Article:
Mondli Makhanya: Young and factionalist - the farce that is the Women's League
As the old saying goes, it would be funny if it wasn’t so serious.
Over the past couple of weeks, the ANC’s women activists have been playing hardball about not being allowed to wear their party colours at the women’s march against gender-based violence and misogyny in Pretoria this week. So strongly did they feel that they organised their own precious march separately from the main #TotalShutdown event, which encompassed all.
Away from the successful march that drew thousands and was replicated in other parts of the country, the good comrades staged their own protest that drew a few hundred of their members and supporters. And while the main march took the angry message to the nation’s seat of power, the Union Buildings, the comrades marched on Luthuli House, their organisation’s seat of power.
At the Union Buildings, the activists’ memorandum was received by the head of state, President Cyril Ramaphosa, who said that kicking off Women’s Month in this way “gives us the opportunity to give more substance and meaning to the interventions we should make to protect the women of our country, and to make sure the rights in the Constitution are ones that you, too, as women of the country, can enjoy”.
At Luthuli House, where the marchers handed their memorandum to the head of the ANC’s administration, Ace Magashule, a farcical situation was playing out. Magashule’s deputy, Jessie Duarte, was one of those marching to the place where she works and wields authority. National executive committee member and Land Reform Minister Maite Nkoana-Mashabane was also there. As was the ever-chewing Bathabile Dlamini, who is the president of the ANC Women’s League and the Cabinet minister in charge of South African women’s affairs.
So they got there and gave Magashule their demands. Magashule promised the marchers that the memorandum would be on the agenda at tomorrow’s national working committee meeting. Attending the meeting at Luthuli House will be fellow committee members Duarte and the ever-chewing one, where they will deliberate on the memorandum that they delivered to Magashule themselves.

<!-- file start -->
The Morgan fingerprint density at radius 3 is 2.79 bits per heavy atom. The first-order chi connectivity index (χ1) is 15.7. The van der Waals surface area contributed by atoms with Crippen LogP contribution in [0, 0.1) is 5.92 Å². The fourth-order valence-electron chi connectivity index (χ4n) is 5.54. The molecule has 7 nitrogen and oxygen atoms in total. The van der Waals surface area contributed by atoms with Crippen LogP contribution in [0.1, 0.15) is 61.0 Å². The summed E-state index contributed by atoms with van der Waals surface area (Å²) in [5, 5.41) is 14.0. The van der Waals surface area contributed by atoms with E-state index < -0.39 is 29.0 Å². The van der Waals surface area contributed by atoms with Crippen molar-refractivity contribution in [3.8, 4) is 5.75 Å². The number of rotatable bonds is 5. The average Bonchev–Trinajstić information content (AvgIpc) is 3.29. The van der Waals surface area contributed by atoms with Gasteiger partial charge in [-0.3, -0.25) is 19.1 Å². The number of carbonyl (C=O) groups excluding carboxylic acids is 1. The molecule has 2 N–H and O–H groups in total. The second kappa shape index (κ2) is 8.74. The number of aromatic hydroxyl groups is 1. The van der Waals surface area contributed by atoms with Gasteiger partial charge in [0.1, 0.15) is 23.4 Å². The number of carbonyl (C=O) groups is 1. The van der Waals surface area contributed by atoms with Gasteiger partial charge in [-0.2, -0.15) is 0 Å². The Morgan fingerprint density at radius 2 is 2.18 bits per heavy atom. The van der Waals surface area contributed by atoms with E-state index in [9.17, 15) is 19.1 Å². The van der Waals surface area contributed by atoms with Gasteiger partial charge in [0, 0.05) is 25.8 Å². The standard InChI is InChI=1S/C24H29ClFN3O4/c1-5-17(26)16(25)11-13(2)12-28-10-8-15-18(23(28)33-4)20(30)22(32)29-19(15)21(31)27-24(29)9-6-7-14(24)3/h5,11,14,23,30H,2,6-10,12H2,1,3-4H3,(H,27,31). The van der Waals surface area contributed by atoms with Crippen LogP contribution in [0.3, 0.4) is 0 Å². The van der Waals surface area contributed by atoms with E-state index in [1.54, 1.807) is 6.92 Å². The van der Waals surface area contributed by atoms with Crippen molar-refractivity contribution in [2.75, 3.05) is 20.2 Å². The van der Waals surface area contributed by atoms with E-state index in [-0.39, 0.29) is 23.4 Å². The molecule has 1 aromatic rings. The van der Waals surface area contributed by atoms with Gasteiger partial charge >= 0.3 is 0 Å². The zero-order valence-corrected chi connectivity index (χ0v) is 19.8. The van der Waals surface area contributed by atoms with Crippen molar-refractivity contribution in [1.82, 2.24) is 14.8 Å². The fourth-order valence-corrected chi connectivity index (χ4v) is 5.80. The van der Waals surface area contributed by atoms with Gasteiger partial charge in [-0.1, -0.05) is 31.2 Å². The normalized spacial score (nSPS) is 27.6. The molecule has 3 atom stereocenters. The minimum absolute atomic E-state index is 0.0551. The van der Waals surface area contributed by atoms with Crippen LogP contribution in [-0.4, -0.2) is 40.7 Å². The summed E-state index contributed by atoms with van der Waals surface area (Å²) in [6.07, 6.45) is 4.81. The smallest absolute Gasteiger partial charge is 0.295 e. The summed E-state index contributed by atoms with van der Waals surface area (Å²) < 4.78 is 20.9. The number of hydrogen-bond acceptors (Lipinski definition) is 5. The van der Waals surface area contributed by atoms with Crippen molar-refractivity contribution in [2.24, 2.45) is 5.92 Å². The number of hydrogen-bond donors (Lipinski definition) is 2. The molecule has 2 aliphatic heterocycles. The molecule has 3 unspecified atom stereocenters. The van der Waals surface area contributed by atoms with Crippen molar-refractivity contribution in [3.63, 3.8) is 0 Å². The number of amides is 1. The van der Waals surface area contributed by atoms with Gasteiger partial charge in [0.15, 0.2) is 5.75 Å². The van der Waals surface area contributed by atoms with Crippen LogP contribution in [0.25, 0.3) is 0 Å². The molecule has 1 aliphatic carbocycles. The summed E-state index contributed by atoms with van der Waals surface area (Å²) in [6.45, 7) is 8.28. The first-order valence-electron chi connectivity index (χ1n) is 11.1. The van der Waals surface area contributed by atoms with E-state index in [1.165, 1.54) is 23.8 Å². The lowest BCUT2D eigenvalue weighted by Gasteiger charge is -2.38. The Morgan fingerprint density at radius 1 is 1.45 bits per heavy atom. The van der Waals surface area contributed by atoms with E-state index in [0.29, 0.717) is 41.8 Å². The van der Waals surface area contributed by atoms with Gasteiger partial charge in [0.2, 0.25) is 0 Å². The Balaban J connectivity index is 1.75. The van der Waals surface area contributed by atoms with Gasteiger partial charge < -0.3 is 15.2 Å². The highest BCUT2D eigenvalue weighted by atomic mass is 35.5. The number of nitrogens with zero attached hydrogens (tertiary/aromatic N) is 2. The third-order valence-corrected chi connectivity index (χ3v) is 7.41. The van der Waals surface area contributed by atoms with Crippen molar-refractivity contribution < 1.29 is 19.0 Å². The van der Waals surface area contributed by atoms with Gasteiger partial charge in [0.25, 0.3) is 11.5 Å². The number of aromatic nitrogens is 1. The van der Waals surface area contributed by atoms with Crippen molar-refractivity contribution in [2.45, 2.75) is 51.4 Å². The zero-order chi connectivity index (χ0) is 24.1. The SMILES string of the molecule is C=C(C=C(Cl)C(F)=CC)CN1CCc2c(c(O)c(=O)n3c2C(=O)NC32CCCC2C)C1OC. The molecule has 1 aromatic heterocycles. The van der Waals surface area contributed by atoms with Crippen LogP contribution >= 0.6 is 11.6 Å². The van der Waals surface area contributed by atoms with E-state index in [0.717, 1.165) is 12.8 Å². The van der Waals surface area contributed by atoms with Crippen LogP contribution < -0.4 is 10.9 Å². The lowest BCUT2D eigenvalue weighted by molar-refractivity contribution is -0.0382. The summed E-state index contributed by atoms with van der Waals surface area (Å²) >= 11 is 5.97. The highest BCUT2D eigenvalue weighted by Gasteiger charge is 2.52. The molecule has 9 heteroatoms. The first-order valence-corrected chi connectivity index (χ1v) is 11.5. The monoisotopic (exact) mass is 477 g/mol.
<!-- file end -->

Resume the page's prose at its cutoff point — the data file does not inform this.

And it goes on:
What is positive, however, is that this petulant and factionalist behaviour by people who put party colours above an important cause did not detract from the loud message that went out across the country.
But it still begs the question of why a group of women who belong to the majority political party would feel so insecure in a large crowd if they’re not wearing their party’s colours – the point is to unite, not be singled out and noticed as if they’re at a carnival.
In the build-up to the march, Feziwe Ndwayana of the ANC Women’s League’s young women’s desk accused the #TotalShutdown organisers of having “their own political agenda” and claimed that “we don’t want to politicise this”, yet insisted on wearing party regalia.
“We are not competing with any marchers because, at the end of the day, we want the same thing,” she said with a straight face at the press conference where she and her comrades were announcing their breakaway march.
Such behaviour is not uncharacteristic of the ANC Women’s League, whose proudest achievement over the past decade was to help catapult a misogynist to power and then protect him from all scrutiny. At every Women’s Day and every Women’s Month event, the organisation celebrated the brave women of the 1956 march with hypocritical statements about women’s rights, while cosseting the nation’s chief chauvinist.
Last year, the league hijacked the official August 9 event and turned it into a rally in support of Nkosazana Dlamini-Zuma’s candidacy for the party’s presidency. They flooded the venue with women in ANC regalia, totally disregarding the nonpartisan nature of the national occasion. Encouraged by a dancing clown who was the main speaker in his capacity as head of state, they sang party songs in support of their candidate.
Who can forget how they stood by their favourite misogynist while Khwezi was subjected to the worst form of mental torture by his supporters and were silent when she was forced into exile? The suffering of this woman and the league’s support for her prime tormentor should forever be a stain on their consciences. While supporting victims of gender-based violence, including Karabo Mokoena and Reeva Steenkamp, the ANC Women’s League has been nowhere when principle was supposed to trump political expediency.
The organisation has been absent from key debates in the country and has primarily focused on propping up the disgraced former president and his allies in the so-called Premier League. Worse still, it could not call its own leader to account when she endangered the wellbeing of poor South African families – many of whom are headed or propped up by women – through her questionable dealings with a wealthy social grant service provider.
What is disappointing is that the younger generation is following in the footsteps of the likes of the ever-chewing one. If their attitude is that party loyalty comes before the cause of women empowerment and the defeat of patriarchy and misogyny – as they demonstrated this week – the future holds no hope.